CNS Canada –– A milder than normal winter, with a lack of significant snow cover across much of Alberta and Saskatchewan, may be raising concerns in parts of the Prairies — but there is still plenty of time before spring seeding will begin.
“There’s not much moisture there,” said Harry Brook, crop specialist with Alberta’s provincial Ag-Info Centre in Stettler, of the southern and central regions of the province.
However, he added, “it’s still early” and spring blizzards or widespread rains were still strong possibilities.
The milder weather may have some farmers looking to get on their fields early, with some producers in southern Alberta possibly thinking of seeding by late March if the weather continues to co-operate.
However, Brook cautioned, seeding too early also raises the risk of damage from a spring frost. Some farmers “like seeding so much, they like to do it two or three times in each field,” he joked.
Farmers in southern Saskatchewan could also do with more snow or rain, according to Shannon Friesen, a crop specialist with Saskatchewan Agriculture in Moose Jaw. However, the situation is the opposite in the northern growing regions, where the concerns are over excess moisture.
“We always have concerns going into the spring,” said Friesen, adding that conditions on the whole were still relatively good for the time being.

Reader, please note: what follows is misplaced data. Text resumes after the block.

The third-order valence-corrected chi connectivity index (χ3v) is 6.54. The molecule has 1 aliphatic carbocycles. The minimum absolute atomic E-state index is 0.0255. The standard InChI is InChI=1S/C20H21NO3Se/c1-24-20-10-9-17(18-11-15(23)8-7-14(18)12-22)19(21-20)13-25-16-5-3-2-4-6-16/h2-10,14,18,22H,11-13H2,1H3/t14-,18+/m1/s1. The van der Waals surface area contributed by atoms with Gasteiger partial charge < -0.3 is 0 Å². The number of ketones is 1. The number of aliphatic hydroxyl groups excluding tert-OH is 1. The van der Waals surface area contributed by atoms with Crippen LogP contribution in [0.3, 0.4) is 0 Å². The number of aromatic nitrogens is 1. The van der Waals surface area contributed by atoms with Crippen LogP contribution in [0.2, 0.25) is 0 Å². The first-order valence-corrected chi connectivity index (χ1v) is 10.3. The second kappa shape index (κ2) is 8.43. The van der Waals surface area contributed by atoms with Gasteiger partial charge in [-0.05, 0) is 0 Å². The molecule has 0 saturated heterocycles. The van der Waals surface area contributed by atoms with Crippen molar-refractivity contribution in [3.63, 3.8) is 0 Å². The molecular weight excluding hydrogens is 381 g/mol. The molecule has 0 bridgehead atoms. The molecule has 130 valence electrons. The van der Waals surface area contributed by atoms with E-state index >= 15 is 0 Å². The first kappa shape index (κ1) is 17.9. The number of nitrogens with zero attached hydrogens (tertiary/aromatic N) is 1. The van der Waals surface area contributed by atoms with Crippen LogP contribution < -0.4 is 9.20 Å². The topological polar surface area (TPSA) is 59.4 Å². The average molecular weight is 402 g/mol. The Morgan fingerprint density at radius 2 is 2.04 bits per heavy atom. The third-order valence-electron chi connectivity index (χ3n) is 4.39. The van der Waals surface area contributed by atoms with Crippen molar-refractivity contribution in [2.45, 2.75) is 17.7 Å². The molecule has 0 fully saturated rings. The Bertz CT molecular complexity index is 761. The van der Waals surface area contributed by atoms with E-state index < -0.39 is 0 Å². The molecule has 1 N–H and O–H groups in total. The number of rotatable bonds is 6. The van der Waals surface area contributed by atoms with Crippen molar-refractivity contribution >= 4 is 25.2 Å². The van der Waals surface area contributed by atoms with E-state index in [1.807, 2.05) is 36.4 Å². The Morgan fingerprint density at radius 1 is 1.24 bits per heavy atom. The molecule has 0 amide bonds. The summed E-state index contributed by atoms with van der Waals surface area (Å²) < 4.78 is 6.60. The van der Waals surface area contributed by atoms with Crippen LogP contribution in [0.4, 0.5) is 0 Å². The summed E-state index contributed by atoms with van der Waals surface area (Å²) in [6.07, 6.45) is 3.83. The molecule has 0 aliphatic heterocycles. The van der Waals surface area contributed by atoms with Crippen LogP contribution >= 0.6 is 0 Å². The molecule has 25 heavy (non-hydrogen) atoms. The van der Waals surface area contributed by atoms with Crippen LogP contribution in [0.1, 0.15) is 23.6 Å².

Looking beyond the moisture situation, or lack thereof, both Brook and Friesen noted the mild winter was leading to problems with grain beetles and overheating for stored grain and canola.
Brook said the grain beetle situation was the worst he’s seen in a decade, with more than double the normal applications for pesticide certificates coming in from farmers.
“It hasn’t been cold enough to kill off those beetles,” Friesen said, noting her office was also getting quite a few calls.
For canola, reports of supplies going out of condition due to overheating were widespread, and both Brook and Friesen recommended farmers keep a close eye on their bins and take measures to cool down any overheated supplies.
The milder winter also has the potential to create problems for winter wheat, if temperatures drop suddenly in areas with low snow cover.
“We’ve had similar winters and the winter wheat crop came out really well, but we’ve also had issues with winterkill,” said Friesen.
— Phil Franz-Warkentin writes for Commodity News Service Canada, a Winnipeg company specializing in grain and commodity market reporting. Follow CNS Canada at @CNSCanada on Twitter.